To reduce civilization to political entities, races, nationalities, or other like groupings is to insure misunderstanding, for a civilization is at heart a faith and a community. The faith is of course religious.
We are too prone to assume the early church was characterized by purer faith and life than even the best examples of modern Christianity. This is to misread the New Testament and to underestimate the power of sin on the saints of all centuries. It is important to understand that the Bible is unique among holy books in that it reveals multiple flaws in even its greatest men of faith. We must not look for heroes in the Bible. The hero was a role created by Greek religion that looked for men who could rise above their mortality by doing great deeds. Greek heroes were gods in the making. Scripture shows us sinners. Many were sinners saved by grace, yet they remained sinners.
Rev. Rushdoony observed that a liberal educa-tion historically meant learning the art of life in a free society. The term liberty under law aptly summarizes the Biblical view.
C. S. Lewis argued that certain stories have the power to captivate the imagination and move the human soul in ways that the words themselves cannot account for. These stories he called "myths."
The sun didn't reach the earth behind the barn until after lunch. The ground was always wet because the barn trapped the run-off from the hill behind it. When the boy played there in the mornings he grew cold. But when the sun was high, the earth was warm and he did not mind the moisture seeping through his shirt to his chest as it was now.
Too often, Christian educators send students into a sinful world woefully unprepared to deal with the sticky, sinful philosophies waiting to assail them. Such students may function tolerably until they realize that reality refuses to cooperate with their Christian agenda. Quite the opposite, the young minds soon find the sinful world is doing all it can to frustrate and destroy them. And so they simply stand stupefied, startled by sinful thinking that they never dreamed existed to such a patently pernicious degree. Many do not survive the ordeal with their faith intact.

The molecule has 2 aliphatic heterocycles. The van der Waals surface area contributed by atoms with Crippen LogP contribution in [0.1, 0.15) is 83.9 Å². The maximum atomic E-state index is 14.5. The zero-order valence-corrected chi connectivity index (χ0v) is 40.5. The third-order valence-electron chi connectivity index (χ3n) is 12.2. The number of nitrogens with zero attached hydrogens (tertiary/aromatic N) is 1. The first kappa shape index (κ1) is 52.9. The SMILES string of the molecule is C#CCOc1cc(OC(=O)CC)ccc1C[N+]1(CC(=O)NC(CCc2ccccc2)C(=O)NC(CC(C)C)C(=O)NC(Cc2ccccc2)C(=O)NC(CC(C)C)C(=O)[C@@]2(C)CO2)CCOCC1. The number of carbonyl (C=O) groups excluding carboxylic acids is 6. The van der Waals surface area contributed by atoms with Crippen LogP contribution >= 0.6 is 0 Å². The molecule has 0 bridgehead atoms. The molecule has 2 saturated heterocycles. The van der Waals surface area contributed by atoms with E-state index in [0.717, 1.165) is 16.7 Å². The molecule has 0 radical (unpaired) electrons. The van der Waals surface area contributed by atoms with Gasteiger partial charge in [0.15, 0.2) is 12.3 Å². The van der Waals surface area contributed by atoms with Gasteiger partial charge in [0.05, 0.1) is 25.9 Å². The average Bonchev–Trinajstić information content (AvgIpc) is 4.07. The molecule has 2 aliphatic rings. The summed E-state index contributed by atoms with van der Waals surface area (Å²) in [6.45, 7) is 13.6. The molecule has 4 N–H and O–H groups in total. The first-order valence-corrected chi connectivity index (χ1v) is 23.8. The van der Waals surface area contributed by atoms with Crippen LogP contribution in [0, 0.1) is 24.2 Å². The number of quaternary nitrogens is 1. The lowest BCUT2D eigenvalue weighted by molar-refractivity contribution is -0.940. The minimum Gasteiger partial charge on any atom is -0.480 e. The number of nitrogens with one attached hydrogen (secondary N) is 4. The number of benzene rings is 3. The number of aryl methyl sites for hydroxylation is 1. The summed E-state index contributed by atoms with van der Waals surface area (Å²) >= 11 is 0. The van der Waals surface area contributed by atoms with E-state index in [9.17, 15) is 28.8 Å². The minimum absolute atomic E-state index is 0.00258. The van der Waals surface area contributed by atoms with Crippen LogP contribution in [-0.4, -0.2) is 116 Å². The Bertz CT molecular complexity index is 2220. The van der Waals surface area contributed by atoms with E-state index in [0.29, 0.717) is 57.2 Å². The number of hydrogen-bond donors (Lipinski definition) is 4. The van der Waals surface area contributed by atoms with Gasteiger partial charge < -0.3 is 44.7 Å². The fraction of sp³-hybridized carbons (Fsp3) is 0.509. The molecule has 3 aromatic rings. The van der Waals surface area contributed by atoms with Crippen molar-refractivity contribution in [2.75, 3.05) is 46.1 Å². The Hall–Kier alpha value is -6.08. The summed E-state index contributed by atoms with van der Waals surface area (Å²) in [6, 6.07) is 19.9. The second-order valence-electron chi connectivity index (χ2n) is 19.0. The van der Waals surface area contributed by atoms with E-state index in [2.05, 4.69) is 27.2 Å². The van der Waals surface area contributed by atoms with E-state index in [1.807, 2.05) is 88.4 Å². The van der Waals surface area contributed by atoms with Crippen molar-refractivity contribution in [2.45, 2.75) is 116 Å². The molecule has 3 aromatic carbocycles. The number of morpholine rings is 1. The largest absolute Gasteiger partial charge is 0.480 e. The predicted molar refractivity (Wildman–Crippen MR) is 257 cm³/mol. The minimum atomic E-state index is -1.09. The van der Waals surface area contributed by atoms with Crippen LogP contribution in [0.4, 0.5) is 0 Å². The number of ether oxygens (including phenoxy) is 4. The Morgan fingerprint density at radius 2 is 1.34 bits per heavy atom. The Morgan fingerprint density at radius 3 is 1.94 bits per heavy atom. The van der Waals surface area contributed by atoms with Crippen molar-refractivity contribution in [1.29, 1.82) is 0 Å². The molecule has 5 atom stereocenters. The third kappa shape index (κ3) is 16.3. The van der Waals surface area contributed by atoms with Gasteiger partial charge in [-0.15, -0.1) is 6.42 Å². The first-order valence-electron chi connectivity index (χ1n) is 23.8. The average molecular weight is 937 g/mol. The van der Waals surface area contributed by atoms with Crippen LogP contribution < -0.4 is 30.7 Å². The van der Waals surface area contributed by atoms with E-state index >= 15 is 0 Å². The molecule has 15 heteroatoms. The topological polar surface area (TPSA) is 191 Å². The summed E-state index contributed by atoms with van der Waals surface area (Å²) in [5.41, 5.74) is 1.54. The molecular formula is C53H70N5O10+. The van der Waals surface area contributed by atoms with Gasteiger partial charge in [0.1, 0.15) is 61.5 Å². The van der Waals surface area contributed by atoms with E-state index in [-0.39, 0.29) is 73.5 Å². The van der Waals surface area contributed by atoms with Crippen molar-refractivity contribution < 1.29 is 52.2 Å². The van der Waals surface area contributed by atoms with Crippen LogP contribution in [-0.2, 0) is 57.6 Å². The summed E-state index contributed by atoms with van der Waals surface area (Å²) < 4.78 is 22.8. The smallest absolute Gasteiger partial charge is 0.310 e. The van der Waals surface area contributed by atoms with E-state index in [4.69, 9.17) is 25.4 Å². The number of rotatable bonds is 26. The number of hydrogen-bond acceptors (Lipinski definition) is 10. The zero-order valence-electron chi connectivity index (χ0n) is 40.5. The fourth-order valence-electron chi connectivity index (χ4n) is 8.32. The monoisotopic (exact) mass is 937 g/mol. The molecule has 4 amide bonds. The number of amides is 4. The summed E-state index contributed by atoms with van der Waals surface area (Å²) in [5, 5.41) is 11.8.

In 1995, author Jack Miles touched off a tempest in the theological teapot with the publication of God: A Biography, in which he attempts to tell the story of God by reading the Hebrew Scriptures as "imaginative literature." With the 2001 publication of Christ: A Crisis in the Life of God, Miles uses the same approach to explore the life and significance of Jesus, and the tempest is again brewing.
Americans have enjoyed the world's highest standard of living for at least the last one hundred years, and probably longer. Libertarians will tell you that the cause of this prosperity is economic freedom. There is no doubt that economic freedom is an important factor in our marvelous economic development, but where did the idea of economic freedom come from? It came from men imbued with Biblical teaching.
Strict constitutionalists are always apprehensive when the U.S. Supreme Court closes its annual session having ruled so erroneously as it has this year. We wait with bated breath to see what will be the Court's latest outrage and what liberal agenda will be declared to be a part of the Constitution. We know now.